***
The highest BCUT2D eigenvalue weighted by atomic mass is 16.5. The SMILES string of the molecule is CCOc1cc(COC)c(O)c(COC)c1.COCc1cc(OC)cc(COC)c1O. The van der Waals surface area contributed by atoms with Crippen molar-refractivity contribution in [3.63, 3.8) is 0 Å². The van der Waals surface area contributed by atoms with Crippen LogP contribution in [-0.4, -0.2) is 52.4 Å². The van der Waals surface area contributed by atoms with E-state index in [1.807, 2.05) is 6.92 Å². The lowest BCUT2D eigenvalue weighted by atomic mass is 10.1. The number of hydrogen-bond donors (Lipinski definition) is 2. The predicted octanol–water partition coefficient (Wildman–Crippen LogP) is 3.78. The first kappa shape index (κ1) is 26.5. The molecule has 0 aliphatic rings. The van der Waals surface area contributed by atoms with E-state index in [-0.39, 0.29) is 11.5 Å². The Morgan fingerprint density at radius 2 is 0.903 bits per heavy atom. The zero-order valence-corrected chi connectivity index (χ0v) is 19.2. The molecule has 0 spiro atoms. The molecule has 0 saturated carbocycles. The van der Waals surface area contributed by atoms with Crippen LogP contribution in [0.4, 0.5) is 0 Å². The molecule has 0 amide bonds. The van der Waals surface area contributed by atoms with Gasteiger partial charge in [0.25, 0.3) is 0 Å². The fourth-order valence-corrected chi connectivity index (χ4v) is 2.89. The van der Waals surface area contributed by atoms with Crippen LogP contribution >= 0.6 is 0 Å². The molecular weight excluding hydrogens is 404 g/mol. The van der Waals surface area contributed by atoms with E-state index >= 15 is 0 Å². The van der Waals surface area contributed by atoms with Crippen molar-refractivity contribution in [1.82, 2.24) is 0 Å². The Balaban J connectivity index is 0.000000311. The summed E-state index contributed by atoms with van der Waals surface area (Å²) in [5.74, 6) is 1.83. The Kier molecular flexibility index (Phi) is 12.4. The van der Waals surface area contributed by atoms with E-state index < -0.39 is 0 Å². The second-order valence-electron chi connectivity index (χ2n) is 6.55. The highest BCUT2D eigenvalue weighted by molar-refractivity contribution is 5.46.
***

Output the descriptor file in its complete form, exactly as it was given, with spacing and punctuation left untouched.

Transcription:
The highest BCUT2D eigenvalue weighted by atomic mass is 16.5. The SMILES string of the molecule is CCOc1cc(COC)c(O)c(COC)c1.COCc1cc(OC)cc(COC)c1O. The van der Waals surface area contributed by atoms with Crippen molar-refractivity contribution in [3.63, 3.8) is 0 Å². The van der Waals surface area contributed by atoms with Crippen LogP contribution in [-0.4, -0.2) is 52.4 Å². The van der Waals surface area contributed by atoms with E-state index in [1.807, 2.05) is 6.92 Å². The lowest BCUT2D eigenvalue weighted by atomic mass is 10.1. The number of hydrogen-bond donors (Lipinski definition) is 2. The predicted octanol–water partition coefficient (Wildman–Crippen LogP) is 3.78. The first kappa shape index (κ1) is 26.5. The molecule has 0 aliphatic rings. The van der Waals surface area contributed by atoms with E-state index in [-0.39, 0.29) is 11.5 Å². The Morgan fingerprint density at radius 2 is 0.903 bits per heavy atom. The zero-order valence-corrected chi connectivity index (χ0v) is 19.2. The molecule has 0 spiro atoms. The molecule has 0 saturated carbocycles. The van der Waals surface area contributed by atoms with Crippen LogP contribution in [0.4, 0.5) is 0 Å². The molecule has 0 amide bonds. The van der Waals surface area contributed by atoms with Gasteiger partial charge in [0.25, 0.3) is 0 Å². The fourth-order valence-corrected chi connectivity index (χ4v) is 2.89. The van der Waals surface area contributed by atoms with Crippen LogP contribution >= 0.6 is 0 Å². The molecular weight excluding hydrogens is 404 g/mol. The van der Waals surface area contributed by atoms with E-state index >= 15 is 0 Å². The van der Waals surface area contributed by atoms with Crippen molar-refractivity contribution in [1.82, 2.24) is 0 Å². The Balaban J connectivity index is 0.000000311. The summed E-state index contributed by atoms with van der Waals surface area (Å²) in [5.74, 6) is 1.83. The Kier molecular flexibility index (Phi) is 12.4. The van der Waals surface area contributed by atoms with E-state index < -0.39 is 0 Å². The second-order valence-electron chi connectivity index (χ2n) is 6.55. The highest BCUT2D eigenvalue weighted by molar-refractivity contribution is 5.46.